Pumpkins are a warm season crop and need good soil, lots of sun and plenty of room to grow. Soil should be fertile, aerated and warm enough for growing in temperatures of 65°-75°.
Starting Seeds for Transplants
Seeds can be started indoors one month before the last frost in peat pots by sowing 3-seeds per pot, later thinning to one plant per pot once seedlings are established. Seeds germinate in soil 70°-95° and take 6-10 days to germination. Starters can be transplanted directly into the garden when soil temperature reaches 70°.
Mix compost or well-rotted manure into the bed to ensure plenty of nutrients. Pumpkins are moderately tolerant of acid soils and prefer a pH range 6.0-6.8.
Sow seeds after danger of frost and when soil temperatures are between 70°-90°. Sow seeds into Hills of 4-5 seeds per hill 1” deep and 3’ apart. If planting in Rows, sow 2-3 seeds 1″ deep every 12″-18″ in Rows 4′ apart. Later thin seed sprouts.
If space constraints, grow pumpkins in a corner of garden and train vines to grow outside the garden. Pumpkin vines are huge and can take up most of a garden if not careful.
Water regularly throughout the growing season keeping plants evenly moist and water deeply during dry spells. Early morning watering helps prevent mildew.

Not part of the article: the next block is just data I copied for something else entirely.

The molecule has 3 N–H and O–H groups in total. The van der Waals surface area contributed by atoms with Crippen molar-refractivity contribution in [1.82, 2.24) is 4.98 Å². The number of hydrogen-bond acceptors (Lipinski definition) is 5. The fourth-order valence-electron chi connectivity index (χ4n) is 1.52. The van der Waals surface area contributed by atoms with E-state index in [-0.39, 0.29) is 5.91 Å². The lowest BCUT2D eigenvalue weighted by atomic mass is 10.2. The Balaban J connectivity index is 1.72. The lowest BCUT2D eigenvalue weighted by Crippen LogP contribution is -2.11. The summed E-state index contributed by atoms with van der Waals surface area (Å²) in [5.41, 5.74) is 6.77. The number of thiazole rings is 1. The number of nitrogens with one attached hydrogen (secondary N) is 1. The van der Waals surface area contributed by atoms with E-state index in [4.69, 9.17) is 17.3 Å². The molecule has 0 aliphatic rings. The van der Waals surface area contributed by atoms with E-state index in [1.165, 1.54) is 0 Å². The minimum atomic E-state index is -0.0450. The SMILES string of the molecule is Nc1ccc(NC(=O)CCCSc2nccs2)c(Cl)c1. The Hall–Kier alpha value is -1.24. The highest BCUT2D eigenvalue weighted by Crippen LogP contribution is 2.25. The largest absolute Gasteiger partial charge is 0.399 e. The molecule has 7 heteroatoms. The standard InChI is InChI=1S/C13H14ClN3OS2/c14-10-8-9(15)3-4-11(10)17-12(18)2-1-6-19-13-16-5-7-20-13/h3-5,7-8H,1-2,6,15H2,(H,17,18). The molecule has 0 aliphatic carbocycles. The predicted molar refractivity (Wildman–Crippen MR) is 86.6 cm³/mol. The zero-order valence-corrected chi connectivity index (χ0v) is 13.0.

Pumpkin plants produce a profusion of flowers throughout the life of the plant. Usually about 2 pumpkins per vine can be expected. All pumpkins produce separate male and female flowers on the same plant for natural pollination.
Harvest mature pumpkins when the stems connecting the pumpkin to the vine begin to shrivel, when they are a deep solid orange color, and when the rind is hard. If pumpkin vines remain healthy, harvest pumpkins in late September or early October before heavy frosts.
Pumpkins will keep for 2-3 months in temperatures of 50° to 55° with relative humidity of 50%-75%. Cure the pumpkins for several days in sunlight before storing them, bringing them in at night if frost is predicted.